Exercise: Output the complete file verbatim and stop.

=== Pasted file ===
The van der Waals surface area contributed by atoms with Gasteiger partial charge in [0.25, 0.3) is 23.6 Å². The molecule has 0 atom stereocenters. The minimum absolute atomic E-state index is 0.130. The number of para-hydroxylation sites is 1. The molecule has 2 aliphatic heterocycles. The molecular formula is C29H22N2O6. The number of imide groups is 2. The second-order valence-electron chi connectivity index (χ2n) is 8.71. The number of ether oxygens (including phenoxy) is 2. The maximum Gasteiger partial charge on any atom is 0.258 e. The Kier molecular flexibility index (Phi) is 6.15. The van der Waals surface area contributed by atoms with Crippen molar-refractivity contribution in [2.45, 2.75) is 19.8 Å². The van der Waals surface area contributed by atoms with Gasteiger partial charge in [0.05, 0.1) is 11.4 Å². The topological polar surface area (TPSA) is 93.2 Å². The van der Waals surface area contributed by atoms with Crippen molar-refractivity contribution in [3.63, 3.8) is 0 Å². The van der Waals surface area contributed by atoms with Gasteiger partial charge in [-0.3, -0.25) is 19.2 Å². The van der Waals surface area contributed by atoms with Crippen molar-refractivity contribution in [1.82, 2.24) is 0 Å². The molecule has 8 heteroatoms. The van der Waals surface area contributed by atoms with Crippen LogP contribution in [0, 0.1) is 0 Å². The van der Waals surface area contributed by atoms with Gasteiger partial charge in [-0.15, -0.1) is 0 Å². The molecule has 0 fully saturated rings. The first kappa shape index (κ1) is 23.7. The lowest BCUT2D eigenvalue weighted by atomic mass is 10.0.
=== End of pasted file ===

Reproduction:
The van der Waals surface area contributed by atoms with Gasteiger partial charge in [0.25, 0.3) is 23.6 Å². The molecule has 0 atom stereocenters. The minimum absolute atomic E-state index is 0.130. The number of para-hydroxylation sites is 1. The molecule has 2 aliphatic heterocycles. The molecular formula is C29H22N2O6. The number of imide groups is 2. The second-order valence-electron chi connectivity index (χ2n) is 8.71. The number of ether oxygens (including phenoxy) is 2. The maximum Gasteiger partial charge on any atom is 0.258 e. The Kier molecular flexibility index (Phi) is 6.15. The van der Waals surface area contributed by atoms with Crippen molar-refractivity contribution in [2.45, 2.75) is 19.8 Å². The van der Waals surface area contributed by atoms with Gasteiger partial charge in [0.05, 0.1) is 11.4 Å². The topological polar surface area (TPSA) is 93.2 Å². The van der Waals surface area contributed by atoms with Crippen molar-refractivity contribution in [3.63, 3.8) is 0 Å². The van der Waals surface area contributed by atoms with Gasteiger partial charge in [-0.3, -0.25) is 19.2 Å². The van der Waals surface area contributed by atoms with Crippen molar-refractivity contribution in [1.82, 2.24) is 0 Å². The molecule has 8 heteroatoms. The van der Waals surface area contributed by atoms with Crippen LogP contribution in [0, 0.1) is 0 Å². The van der Waals surface area contributed by atoms with Gasteiger partial charge in [-0.15, -0.1) is 0 Å². The molecule has 0 fully saturated rings. The first kappa shape index (κ1) is 23.7. The lowest BCUT2D eigenvalue weighted by atomic mass is 10.0.